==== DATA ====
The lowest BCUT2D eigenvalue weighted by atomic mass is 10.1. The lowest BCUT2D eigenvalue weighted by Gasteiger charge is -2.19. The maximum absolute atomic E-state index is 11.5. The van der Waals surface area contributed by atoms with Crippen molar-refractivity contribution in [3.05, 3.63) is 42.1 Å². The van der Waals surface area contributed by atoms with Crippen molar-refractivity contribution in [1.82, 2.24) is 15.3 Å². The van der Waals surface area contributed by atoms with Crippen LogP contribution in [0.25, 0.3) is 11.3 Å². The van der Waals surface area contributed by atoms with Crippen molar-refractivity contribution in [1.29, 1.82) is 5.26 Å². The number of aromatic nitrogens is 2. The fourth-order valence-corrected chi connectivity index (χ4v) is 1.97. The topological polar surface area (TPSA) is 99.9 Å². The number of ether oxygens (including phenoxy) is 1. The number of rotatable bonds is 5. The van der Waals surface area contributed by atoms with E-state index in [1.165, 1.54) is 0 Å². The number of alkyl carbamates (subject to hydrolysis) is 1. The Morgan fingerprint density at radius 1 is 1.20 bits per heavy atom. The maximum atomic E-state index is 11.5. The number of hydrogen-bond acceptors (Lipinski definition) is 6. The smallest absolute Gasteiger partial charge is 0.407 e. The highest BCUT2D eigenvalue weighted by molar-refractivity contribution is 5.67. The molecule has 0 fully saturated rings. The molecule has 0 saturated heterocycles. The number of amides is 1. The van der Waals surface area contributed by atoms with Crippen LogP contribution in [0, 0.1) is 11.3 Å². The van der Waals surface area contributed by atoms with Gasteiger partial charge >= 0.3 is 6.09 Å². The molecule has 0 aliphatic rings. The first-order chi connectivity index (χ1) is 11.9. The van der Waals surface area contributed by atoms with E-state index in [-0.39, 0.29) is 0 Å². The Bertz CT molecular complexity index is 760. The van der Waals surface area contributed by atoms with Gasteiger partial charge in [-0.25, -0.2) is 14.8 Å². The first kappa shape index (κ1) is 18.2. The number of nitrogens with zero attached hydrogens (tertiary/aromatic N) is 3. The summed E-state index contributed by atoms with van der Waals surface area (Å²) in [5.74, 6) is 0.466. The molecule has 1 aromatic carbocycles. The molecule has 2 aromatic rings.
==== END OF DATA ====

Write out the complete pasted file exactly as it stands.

The lowest BCUT2D eigenvalue weighted by atomic mass is 10.1. The lowest BCUT2D eigenvalue weighted by Gasteiger charge is -2.19. The maximum absolute atomic E-state index is 11.5. The van der Waals surface area contributed by atoms with Crippen molar-refractivity contribution in [3.05, 3.63) is 42.1 Å². The van der Waals surface area contributed by atoms with Crippen molar-refractivity contribution in [1.82, 2.24) is 15.3 Å². The van der Waals surface area contributed by atoms with Crippen LogP contribution in [0.25, 0.3) is 11.3 Å². The van der Waals surface area contributed by atoms with Crippen molar-refractivity contribution in [1.29, 1.82) is 5.26 Å². The number of aromatic nitrogens is 2. The fourth-order valence-corrected chi connectivity index (χ4v) is 1.97. The topological polar surface area (TPSA) is 99.9 Å². The number of ether oxygens (including phenoxy) is 1. The number of rotatable bonds is 5. The van der Waals surface area contributed by atoms with E-state index in [1.165, 1.54) is 0 Å². The number of alkyl carbamates (subject to hydrolysis) is 1. The Morgan fingerprint density at radius 1 is 1.20 bits per heavy atom. The maximum atomic E-state index is 11.5. The number of hydrogen-bond acceptors (Lipinski definition) is 6. The smallest absolute Gasteiger partial charge is 0.407 e. The highest BCUT2D eigenvalue weighted by molar-refractivity contribution is 5.67. The molecule has 0 fully saturated rings. The molecule has 0 saturated heterocycles. The number of amides is 1. The van der Waals surface area contributed by atoms with Crippen LogP contribution in [0, 0.1) is 11.3 Å². The van der Waals surface area contributed by atoms with Gasteiger partial charge >= 0.3 is 6.09 Å². The molecule has 0 aliphatic rings. The first-order chi connectivity index (χ1) is 11.9. The van der Waals surface area contributed by atoms with E-state index in [-0.39, 0.29) is 0 Å². The Bertz CT molecular complexity index is 760. The van der Waals surface area contributed by atoms with Gasteiger partial charge in [-0.25, -0.2) is 14.8 Å². The first kappa shape index (κ1) is 18.2. The number of nitrogens with zero attached hydrogens (tertiary/aromatic N) is 3. The summed E-state index contributed by atoms with van der Waals surface area (Å²) in [5.74, 6) is 0.466. The molecule has 1 aromatic carbocycles. The molecule has 2 aromatic rings.